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On being Grumpy

There are few joys like relishing in one's own grumpiness, I've found. There is great pleasure in knowing that one's grumpiness (saying this as someone at the ripe old age of twenty-four) is sometimes the cause of bewilderment among those more inclined to cheer. This isn't to say that I am without joy (I most certainly am not) but that I take joy out of something that is not usually associated with it; namely a personality characterized as curmudgeonly, quiet, sarcastic, even occasionally a tinge of nihilism and narcissism.

While I like to associate my own tendencies toward being crotchety and mean with those of a certain ancient theologian and biblical scholar, it has more to do (to my disappointment) with what I mentioned previously- namely, nihilism (or at least a temptation towards it) and narcissism. Or, perhaps, I actually do bear some resemblance to the hermit of Bethlehem, whose wit and sarcasm earned him many enemies during his lifetime. Perhaps this hermit could be likened to George Carlin- who although he had major qualms with religion, Carlin nevertheless proved to be prophetic in his own way through his grouchy outlook on life (or at least that is my perception of him).

I suspect the similarities between myself and St. Jerome more or less end at the level of personality, as he is responsible for the first translation of the bible in Latin, the common language of the time, but I digress. I do not wish to get caught up (surprisingly) in the thought and controversies of some ancient Christian thinker. What I would like to talk about is one particular quality of said thinker in which I share- namely that of being grumpy- and which I believe to be highly underrated.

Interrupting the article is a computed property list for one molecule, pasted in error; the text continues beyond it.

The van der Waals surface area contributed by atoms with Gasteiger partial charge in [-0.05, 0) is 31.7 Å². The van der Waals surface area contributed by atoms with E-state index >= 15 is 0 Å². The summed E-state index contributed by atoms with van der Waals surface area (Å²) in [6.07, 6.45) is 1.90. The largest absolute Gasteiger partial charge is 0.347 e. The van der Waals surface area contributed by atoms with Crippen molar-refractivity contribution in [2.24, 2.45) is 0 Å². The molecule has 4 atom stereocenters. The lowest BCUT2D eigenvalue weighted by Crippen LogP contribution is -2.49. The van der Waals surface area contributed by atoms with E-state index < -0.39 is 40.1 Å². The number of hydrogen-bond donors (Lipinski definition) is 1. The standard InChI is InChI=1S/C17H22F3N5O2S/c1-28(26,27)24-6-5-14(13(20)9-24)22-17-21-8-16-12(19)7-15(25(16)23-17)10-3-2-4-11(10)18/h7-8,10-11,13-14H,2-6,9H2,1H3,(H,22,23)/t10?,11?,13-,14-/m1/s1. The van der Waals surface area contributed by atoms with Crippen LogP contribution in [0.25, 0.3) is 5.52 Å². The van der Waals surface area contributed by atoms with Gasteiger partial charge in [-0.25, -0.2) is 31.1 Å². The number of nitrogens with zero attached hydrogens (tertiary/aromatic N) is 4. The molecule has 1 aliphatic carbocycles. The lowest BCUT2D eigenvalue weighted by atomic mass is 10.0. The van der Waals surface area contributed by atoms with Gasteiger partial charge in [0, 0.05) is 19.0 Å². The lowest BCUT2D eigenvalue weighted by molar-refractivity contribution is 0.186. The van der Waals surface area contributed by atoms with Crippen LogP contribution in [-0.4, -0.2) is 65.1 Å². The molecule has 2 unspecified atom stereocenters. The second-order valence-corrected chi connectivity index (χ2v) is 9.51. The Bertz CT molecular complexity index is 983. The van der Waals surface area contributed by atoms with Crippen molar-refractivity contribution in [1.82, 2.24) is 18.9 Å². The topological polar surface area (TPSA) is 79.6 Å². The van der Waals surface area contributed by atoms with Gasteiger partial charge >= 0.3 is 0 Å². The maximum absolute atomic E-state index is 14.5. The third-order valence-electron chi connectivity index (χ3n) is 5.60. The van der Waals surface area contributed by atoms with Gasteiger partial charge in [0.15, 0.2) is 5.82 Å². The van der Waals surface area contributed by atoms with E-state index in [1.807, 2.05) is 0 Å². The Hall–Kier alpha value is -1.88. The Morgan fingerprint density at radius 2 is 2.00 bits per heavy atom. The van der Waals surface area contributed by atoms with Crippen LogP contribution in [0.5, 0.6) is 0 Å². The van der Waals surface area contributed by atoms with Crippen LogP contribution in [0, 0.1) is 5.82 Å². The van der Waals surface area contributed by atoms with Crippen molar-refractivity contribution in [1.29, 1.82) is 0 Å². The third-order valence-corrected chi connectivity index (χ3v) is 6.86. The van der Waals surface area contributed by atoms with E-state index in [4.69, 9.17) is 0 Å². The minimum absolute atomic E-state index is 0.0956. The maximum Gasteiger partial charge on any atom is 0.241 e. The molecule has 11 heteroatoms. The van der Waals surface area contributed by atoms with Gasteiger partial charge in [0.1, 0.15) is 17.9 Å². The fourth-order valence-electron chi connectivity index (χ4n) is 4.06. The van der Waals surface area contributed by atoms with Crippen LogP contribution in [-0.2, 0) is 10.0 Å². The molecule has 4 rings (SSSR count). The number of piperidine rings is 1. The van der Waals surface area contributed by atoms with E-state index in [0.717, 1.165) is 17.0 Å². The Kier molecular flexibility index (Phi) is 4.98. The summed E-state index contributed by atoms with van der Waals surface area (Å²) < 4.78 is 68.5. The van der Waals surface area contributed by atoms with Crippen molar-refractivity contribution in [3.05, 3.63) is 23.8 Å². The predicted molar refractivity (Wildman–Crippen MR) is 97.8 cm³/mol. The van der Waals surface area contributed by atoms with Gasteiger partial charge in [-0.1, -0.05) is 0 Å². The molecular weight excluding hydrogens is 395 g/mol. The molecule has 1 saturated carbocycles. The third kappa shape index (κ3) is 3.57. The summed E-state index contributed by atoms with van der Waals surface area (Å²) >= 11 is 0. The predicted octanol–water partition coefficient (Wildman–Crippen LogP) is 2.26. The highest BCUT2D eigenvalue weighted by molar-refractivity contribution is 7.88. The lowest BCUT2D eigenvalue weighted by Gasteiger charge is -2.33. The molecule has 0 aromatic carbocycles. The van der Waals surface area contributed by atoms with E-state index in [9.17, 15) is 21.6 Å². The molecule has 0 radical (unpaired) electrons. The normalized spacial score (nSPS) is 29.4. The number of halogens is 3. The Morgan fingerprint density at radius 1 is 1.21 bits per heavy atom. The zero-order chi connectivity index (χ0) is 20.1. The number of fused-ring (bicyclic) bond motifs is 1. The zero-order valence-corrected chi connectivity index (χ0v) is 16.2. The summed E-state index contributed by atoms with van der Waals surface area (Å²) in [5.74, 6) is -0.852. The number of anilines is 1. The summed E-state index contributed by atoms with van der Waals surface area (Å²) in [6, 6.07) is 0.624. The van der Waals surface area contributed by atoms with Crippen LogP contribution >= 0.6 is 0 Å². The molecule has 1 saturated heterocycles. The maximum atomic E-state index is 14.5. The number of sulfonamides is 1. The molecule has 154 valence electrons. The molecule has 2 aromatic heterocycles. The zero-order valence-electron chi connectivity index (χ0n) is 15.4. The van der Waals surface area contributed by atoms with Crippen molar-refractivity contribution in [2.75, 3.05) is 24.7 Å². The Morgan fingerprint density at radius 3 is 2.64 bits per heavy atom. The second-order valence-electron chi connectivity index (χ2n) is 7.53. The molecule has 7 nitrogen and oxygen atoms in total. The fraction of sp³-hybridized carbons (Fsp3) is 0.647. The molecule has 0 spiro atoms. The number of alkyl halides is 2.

Firstly, I do not think that grumpiness should be considered as an exception in my generation. While nihilism has become ever more popular due to previous generational mismanagement (or hoarding, to put it bluntly) of wealth and influence that has lead to a great amount of generational inequality that is unprecedented. Not only that, but there are ideological conflicts between the "boomers" (the haves, if you will) and "millennials" or those in Gen-Z. (the have-nots). Said disparity has lead to a fracturing of belief and ideology between the two groups, with the "haves" investing heavily in maintaining their status not only financially but also as ideologues. Characterizations of "boomers" being liberal is more than just a stereotype, but at the same time requires a bit more nuance. One aspect of the ideological differences between the two is the precise nature of what it means to be "liberal" versus being a "leftist" or "socialist." Before you characterize this as greed or jealousy on the part of the "have-not" generation, I would like to mention briefly some of the reasons behind my generation's departure from more traditional "liberal" views. One of the most vexing things, at least to me, has to do with education. During the 1960's and 1970's, a college education was presented as a kind of curall to poverty. An education was more or less a straight shot to a good-paying job and perhaps a career. College is the gateway to a successful career, we are all told, and is the best thing we could do as young men and women. Unfortunately, that outlook is not only extremely dated, but is also simply not realistic whatsoever.